Ubisoft's Prince of Persia Sands of Time may well go down as one of the greatest games of this generation, and that proved to be a hard act to follow. Warrior Within performed better in the charts, but its focus on combat and a hard rock soundtrack didn't sit well with fans of the first game. Taking these criticisms on board, The Two Thrones brings back much of the acrobatic goodness that made the original such a cult hit and keeps the improved combat system of the second game. It has made for a game that has moments of greatness, but often falls foul of the very puzzles that make the game what it is.

If you haven't played the two previous games you'll be a little confused by what's going on as the game does little to bring new players up to date with previous goings on. In The Two Thrones, the Sands of Time have been unleashed on Babylon and the prince must save his kingdom and its people. Things obviously aren't going to be easy, and he'll also have to contend with a dark version of himself. The Sands of Time have infected him, and throughout the adventure you'll involuntarily transform into a more dangerous, more arrogant prince. This split personality is made apparent during the fairly lengthy fifteen-hour campaign, with the dark prince often trying to influence the 'light' prince as a voice in his head.

Prince of Persia games are at their best when you're presented with a series of ledges, beams, walls, jump pads, poles, chains spikes, bottomless pits, blades and more, and you must get yourself out of the area. When you're in the groove you'll effortlessly swing from pole to pole, leap from beam to beam, glide down curtains, and traverse perilous sections with ease and elegance. You need to be on your game though, with one false move sending you to your death. The last third of the game in particular is near leaping perfection, with some of the most entertaining sections of any game released this year.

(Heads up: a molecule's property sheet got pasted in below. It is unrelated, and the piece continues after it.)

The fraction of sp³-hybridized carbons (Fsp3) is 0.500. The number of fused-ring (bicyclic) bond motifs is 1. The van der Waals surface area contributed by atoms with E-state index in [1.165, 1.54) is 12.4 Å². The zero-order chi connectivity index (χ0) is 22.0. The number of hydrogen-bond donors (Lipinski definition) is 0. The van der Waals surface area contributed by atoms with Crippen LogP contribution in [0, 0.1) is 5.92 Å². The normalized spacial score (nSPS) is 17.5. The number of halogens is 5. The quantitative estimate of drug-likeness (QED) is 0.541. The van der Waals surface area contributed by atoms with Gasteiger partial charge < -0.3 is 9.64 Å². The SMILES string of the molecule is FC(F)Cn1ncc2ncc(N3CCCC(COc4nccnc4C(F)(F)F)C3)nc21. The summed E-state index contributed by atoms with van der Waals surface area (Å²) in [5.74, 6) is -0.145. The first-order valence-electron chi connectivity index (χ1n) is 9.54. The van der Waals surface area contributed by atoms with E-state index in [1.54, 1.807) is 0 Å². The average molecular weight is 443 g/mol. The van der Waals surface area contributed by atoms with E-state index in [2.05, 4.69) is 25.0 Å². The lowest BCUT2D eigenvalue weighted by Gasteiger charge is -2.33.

If there's a problem with this aspect of the game, it's the jumping. At times the game will throw up seemingly impossible jumps that leave you totally clueless. You know the prince can jump a long way, but occasionally you're forced into taking a leap of faith, and a lack of consistency makes this rather annoying. Some sections will allow you to make these Olympian leaps, while others laugh in your face as you throw away your life and are forced to trek through the last ten-minutes of the game. The dark prince is equally as agile, but can also use his chain to latch onto distant poles to traverse sections that would otherwise be impossible.

Combat seems largely similar to that found in Warrior Within, but the introduction of the dark prince shakes things up a little. While the 'light' prince is exceedingly controllable and has a move set largely based around throws and grabs, the dark prince seems rather brutish in comparison. His chain is the most lethal, with a spinning attack dispatching of enemies with relative ease. This power is countered by a sluggishness not found when controlling the 'light' prince and an ever depleting health metre. This can be topped up by collecting sand power, but the mechanism causes more than a few problems.